In an increasingly developed world, the need arises to seek a balance between large industries and buildings, and the conservation of our natural environment with the animal and plant species that inhabit it. As a result, society has discovered alternative ways of life and construction that have as their axis the respect for Mother Nature and the rational and conscious use of the resources she provides us. One of these concepts is permaculture, which we will discuss below.
Meaning and origin of the term
The word is the result of a contraction: in the origin of permaculture it was applied to refer to “permanent agriculture”, but later it was extended to the concept of “permanent culture”. In addition, the term was first used by scientists David Holmgren and Bill Mollison in 1978. Since its inception, permaculture has been seen as a possible solution to the current environmental and social crisis. Thus, it ranges from sustainable agriculture to the construction of ecological and greenhouses, as well as a greater use of natural resources as an energy source (Aquae Fundación, 2021).
Elements of Permaculture
It is said that there are 2 types of permaculture; a rural one that contributes to better conservation of resources such as water and fertile soils in rural areas, and an urban one that is focused on the redesign of cities and their houses with the aim of generating a positive impact.
In turn, permaculture is just a concept that encompasses different branches such as ecological-environmental design, ecological engineering, construction, integrated water resource management, sustainable architecture, and agricultural systems.
Also, permaculture is based on 3 ethical principles:
- Care of the earth: this principle seeks the conservation of soil, forests and green areas in general, as well as water.
- Care of people: refers to the satisfaction of basic human needs using existing natural resources, always seeking individual and collective care.
- Fair distribution of surpluses and capacities: surpluses are redistributed, so that waste must be properly recycled in order to be returned to the ecosystem again. It is also about sharing with future generations some of the wealth and resources that the planet is giving us in the present, setting limits to consumption and reproduction.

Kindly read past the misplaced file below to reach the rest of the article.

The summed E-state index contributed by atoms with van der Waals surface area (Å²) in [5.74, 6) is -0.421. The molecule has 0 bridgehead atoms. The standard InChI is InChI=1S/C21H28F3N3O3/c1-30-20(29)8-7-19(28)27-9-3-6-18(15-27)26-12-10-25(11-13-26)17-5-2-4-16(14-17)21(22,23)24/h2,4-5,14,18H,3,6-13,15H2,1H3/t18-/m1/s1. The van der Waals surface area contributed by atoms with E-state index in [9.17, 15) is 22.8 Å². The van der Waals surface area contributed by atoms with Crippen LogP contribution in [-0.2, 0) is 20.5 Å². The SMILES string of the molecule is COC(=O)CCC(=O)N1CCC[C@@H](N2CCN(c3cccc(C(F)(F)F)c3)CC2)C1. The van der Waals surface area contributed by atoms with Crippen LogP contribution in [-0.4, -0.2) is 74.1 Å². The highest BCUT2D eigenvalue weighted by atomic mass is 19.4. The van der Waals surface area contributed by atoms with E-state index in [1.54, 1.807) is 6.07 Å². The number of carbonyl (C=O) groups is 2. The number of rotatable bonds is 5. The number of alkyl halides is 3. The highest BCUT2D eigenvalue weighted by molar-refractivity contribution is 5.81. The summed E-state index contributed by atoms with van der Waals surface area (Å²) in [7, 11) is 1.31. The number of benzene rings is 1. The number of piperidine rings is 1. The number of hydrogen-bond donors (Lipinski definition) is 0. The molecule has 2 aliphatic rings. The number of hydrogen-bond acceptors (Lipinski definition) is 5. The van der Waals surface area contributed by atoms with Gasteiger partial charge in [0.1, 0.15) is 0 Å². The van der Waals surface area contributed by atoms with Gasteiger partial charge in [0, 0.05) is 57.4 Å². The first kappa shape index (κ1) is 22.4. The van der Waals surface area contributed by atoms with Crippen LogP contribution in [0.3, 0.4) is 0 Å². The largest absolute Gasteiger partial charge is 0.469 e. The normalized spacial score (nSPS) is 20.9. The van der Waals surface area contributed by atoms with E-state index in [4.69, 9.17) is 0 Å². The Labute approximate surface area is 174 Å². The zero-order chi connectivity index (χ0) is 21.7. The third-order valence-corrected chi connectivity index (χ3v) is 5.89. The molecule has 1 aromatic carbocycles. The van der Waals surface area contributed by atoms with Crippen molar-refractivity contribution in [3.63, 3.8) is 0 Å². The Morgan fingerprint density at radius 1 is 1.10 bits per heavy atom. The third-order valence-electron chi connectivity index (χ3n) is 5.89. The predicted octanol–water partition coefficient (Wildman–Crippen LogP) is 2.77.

Permaculture also has 12 design principles:
- Observe and interact
- Capture and store energy
- Obtain a yield
- Applying self-regulation and accepting feedback
- Use and value natural resources and services
- Stop reproducing waste
- Design patterns in detail
- Integrate rather than segregate
- Use slow solutions
- Value diversity
- Use the edges and value the marginal
- Respond creatively to change
Permaculture follows the classification of zones as an intelligent way of organizing the human environment according to the regularity of its needs, the care of plants and animals. The most frequented zones throughout the day should be located in the zones close to the home, i.e. zones 1 and 2. Those that are visited somewhat less frequently in zones 3 to 5.
The house or home in the center. This is the starting point for the people who live here to save effort to reach the rest of the zones, in the same way covering their water needs and taking advantage of natural resources such as sunlight. This is an attempt to create a sustainable model where people can live and work. This zone is an informal designation since Bill Mollison does not define it in any of his books.
This is the area closest to the house. The elements that you want to establish in this zone should be those that need to be visited more frequently, such as vegetable gardens where there are plants that will be used daily, such as parsley, lettuce, strawberries, etc. You can also place an area for organic waste such as a compost bin.
This area is used to locate perennials that require somewhat less frequent maintenance than in zone 1. An occasional visit for weed control or pruning. Fruit trees, pumpkins, etc. can be located here. It is also an ideal place to place honeycombs or large compost bins.
The area where the main crops should be established as a business. After the establishment of this zone, it requires a minimum of maintenance such as irrigation and weed control thanks to mulching which is a cover that can be composed of straw, plant debris, or pine bark to protect the soil from the sun and prevent moisture from evaporating easily. Mulching will mean that you will only need to visit this area once or twice a week.
This zone should be a semi-wild forest area. It is intended for foraging, gathering wild food (such as mushrooms), and firewood.
Zone 5 should be a totally wild area with no human intervention except observation of nature and its cycles. This zone will help preserve bacteria, fungi, and insects that will help the above-mentioned zones (Ross, 2005).
Layers are one of the tools used to design functional ecosystems that are sustainable and of direct benefit to humans.
In general, there are seven recognized layers in a food forest:
- tree canopy
- understory layer
- shrub layer
- herbaceous layer
- soil surface
- vertical layer
Another concept used in permaculture is the so-called edge effect, which is the effect of juxtaposition of opposing environments within the same system. It is considered that it is precisely in the places where the opposites meet that intense productivity takes place (Aquae Fundación, 2021).
Permaculture is shown as an alternative to the accelerated industrial life of cities, promoting the welfare of all its members. It recognizes community support instead of competition, promoting the harmonious existence of all living beings.
- Mars, Ross (2005). The Basics of Permaculture Design. Chelsea Green; ISBN 978-1-85623-023-0; p. 6.
- Aquae fundación (2021). Descubre qué es y cómo funciona la permacultura. https://www.fundacionaquae.org/wiki/que-es-permacultura/